Former U.S. Secretary of State Hillary Clinton takes part in a Center for American Progress roundtable discussion on "Expanding Opportunities in America's Urban Areas" in Washington.

Former U.S. Secretary of State Hillary Clinton

The two nominees in the 2016 Presidential race are Hillary Clinton, below, and Donald Trump.

They are some of the most disliked candidates in history, but the primary process led to their selection.

According to Dr Johansson says, “ in terms of the Democrats, Hillary was always the presumptive nominee.”

“In polling throughout the four years of Obama’s second term, Hillary was always just miles ahead against any other potential Democrat to run.”

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Donald J. Trump. Republican candidate

He says This had the effect of making sure that there was very little competition for Hillary in the primaries.

On the other side, 17 Republicans ran in the Republican primaries.

“In that very crowded field of 17, that was the one circumstance in which a wild card like Donald Trump, left, could win,” he says.

Third parties

In New Zealand, a proportional voting system leads to smaller parties having a share of seats in Parliament.

But US elections use a majoritarian system, where the individual who wins the most votes will win an election says Dr Johansson.

As a result, third parties are very weak.

According to Dr Johansson, “they have no chance of having an effect, unless it is an absolute knife edge election, and that 2% of the vote deprives one of the [major] candidates from winning.”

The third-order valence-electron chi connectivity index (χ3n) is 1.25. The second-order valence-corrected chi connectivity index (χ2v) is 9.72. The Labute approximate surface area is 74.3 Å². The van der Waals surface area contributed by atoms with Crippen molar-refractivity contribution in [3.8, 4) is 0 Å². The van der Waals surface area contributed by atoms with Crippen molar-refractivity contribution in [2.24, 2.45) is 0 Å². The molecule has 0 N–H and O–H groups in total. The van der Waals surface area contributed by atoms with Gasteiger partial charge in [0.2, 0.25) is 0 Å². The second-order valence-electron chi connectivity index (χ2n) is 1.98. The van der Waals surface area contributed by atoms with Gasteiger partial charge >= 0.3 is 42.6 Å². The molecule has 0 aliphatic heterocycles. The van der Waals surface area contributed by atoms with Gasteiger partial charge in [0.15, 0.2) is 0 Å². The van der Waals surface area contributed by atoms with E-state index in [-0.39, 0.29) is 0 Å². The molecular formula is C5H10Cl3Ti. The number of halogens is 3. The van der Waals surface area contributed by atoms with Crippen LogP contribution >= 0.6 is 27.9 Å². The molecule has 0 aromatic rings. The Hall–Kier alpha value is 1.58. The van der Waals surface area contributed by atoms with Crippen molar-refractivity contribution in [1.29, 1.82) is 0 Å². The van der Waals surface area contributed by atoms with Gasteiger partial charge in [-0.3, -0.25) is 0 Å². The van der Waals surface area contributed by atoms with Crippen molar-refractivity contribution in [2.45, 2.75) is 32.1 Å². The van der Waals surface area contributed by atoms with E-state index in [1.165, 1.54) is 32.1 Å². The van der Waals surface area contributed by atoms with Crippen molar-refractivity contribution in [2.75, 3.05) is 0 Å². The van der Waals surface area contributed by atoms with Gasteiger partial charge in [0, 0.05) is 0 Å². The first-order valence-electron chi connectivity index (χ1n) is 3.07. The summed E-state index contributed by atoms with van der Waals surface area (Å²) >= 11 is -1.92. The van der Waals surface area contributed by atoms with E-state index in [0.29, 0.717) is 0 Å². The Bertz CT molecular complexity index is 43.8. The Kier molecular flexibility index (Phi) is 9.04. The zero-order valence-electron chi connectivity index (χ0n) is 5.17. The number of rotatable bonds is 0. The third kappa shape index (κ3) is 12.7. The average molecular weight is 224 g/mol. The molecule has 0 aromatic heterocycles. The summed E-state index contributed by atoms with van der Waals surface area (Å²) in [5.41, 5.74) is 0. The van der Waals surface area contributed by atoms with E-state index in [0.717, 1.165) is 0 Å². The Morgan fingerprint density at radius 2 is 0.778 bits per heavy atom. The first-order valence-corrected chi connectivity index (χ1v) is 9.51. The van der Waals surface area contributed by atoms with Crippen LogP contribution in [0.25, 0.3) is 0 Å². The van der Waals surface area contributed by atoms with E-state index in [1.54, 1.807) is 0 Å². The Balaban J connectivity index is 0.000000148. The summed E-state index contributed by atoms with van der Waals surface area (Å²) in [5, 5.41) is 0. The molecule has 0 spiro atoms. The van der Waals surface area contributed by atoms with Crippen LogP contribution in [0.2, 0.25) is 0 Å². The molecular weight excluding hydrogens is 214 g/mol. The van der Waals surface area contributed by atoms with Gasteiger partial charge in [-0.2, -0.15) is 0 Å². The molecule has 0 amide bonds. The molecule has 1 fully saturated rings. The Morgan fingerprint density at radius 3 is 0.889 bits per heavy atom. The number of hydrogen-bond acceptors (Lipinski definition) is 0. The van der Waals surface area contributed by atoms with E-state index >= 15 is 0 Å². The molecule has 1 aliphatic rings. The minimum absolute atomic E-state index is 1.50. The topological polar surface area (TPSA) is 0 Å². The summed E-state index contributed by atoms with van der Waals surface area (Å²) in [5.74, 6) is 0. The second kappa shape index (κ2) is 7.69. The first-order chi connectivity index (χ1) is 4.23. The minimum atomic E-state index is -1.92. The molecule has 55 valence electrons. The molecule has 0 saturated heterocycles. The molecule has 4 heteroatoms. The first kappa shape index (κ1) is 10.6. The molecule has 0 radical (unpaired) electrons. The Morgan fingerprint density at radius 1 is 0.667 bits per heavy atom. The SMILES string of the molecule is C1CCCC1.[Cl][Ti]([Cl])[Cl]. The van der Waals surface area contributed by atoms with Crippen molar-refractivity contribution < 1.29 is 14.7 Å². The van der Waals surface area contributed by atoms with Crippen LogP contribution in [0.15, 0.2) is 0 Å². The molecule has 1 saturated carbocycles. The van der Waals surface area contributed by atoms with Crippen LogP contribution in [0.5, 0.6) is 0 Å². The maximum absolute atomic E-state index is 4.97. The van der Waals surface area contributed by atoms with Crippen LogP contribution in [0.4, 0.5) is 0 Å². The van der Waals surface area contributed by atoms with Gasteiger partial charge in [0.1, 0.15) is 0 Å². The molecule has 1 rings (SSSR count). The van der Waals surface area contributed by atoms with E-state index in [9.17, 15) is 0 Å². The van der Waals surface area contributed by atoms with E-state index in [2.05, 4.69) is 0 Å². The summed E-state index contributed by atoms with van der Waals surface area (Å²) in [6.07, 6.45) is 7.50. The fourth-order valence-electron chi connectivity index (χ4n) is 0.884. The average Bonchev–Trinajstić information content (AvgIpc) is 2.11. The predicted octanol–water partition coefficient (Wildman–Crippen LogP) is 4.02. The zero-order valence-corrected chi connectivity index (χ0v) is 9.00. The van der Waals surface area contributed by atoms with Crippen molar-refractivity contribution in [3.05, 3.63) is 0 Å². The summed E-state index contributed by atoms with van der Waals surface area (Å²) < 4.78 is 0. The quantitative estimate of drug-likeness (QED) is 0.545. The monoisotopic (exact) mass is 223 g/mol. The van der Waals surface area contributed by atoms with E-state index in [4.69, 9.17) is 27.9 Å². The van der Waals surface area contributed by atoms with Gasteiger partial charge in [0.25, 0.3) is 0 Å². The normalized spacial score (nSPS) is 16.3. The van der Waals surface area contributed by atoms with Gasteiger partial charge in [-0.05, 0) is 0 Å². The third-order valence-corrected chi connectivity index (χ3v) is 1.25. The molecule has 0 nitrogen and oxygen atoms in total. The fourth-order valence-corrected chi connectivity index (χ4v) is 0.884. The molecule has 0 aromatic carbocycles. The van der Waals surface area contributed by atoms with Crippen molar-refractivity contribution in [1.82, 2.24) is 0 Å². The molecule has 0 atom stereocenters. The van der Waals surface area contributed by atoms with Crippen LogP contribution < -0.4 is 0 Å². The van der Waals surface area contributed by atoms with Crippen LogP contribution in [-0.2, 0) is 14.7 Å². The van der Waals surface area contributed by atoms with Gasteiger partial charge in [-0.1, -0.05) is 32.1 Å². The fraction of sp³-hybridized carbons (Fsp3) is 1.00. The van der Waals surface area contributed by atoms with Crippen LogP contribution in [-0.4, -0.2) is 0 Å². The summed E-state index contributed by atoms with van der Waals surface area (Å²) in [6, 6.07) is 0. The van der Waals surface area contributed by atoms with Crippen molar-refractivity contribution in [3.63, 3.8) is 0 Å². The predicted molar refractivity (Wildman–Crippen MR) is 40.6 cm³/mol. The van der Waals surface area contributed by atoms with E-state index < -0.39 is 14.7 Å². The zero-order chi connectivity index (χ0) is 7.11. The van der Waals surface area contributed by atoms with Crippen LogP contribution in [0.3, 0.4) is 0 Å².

“Some people argue that votes for [Green Party candidate] Ralph Nader deprived Al Gore of winning the 2000 election.”

Campaigns

Once the nominees are selected around July, they set off on three-months campaigning across the US.

“The campaign is very important for highlighting the character, policies, and performance of the two people who are putting their hands-up to be the next president.”

hillary-shakes-hand-in-multi-sized-sea

Hillary Clinton at a campaign rally in Florida

Candidates raise money to advertise on television and travel to key states promoting their policy positions.

This time round Donald Trump has relied more on media attention and rallies to earn support.

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Donald Trump at a Memorial Day campaign rally.

Power of the President

The role of the President is not to be taken lightly Dr Johansson says.

“They have the ability to unleash nuclear weapons, they have extraordinary powers to start wars or respond to foreign policy crises.”

He says, the character of candidates is important because of their enormous ability to shape events in the realm of war-making and foreign policy.

Spending money

In New Zealand, electoral law places limits on how much can be spent in election campaigns.

Dr Johansson says, “New Zealand elections are not big-money campaigns. It’s rare for money to really become an issue in New Zealand elections.”

In New Zealand, electoral law places limits on how much can be spent in election campaigns.

Dr Johansson says, “New Zealand elections are not big-money campaigns. It’s rare for money to really become an issue in New Zealand elections.”

But he says “In America, democracy is completely oiled by unlimited money.”

He estimates that the 2016 US Presidential race will see between $2-3 billion in spending.

“Hillary Clinton has probably raised close-to, or exceeded $1 billion,” he says.

The two-year election cycle for the House of Representatives, leads to continual fundraising for campaigns.

Want to know more?

Still unsure on how the U. S. elections work? Don’t worry, we have your back. Listen to this podcast to learn how the U.S. election system works.

Laura Beth Keown unravels the mystery of the U.S. elections to Jade Winton-Lowe.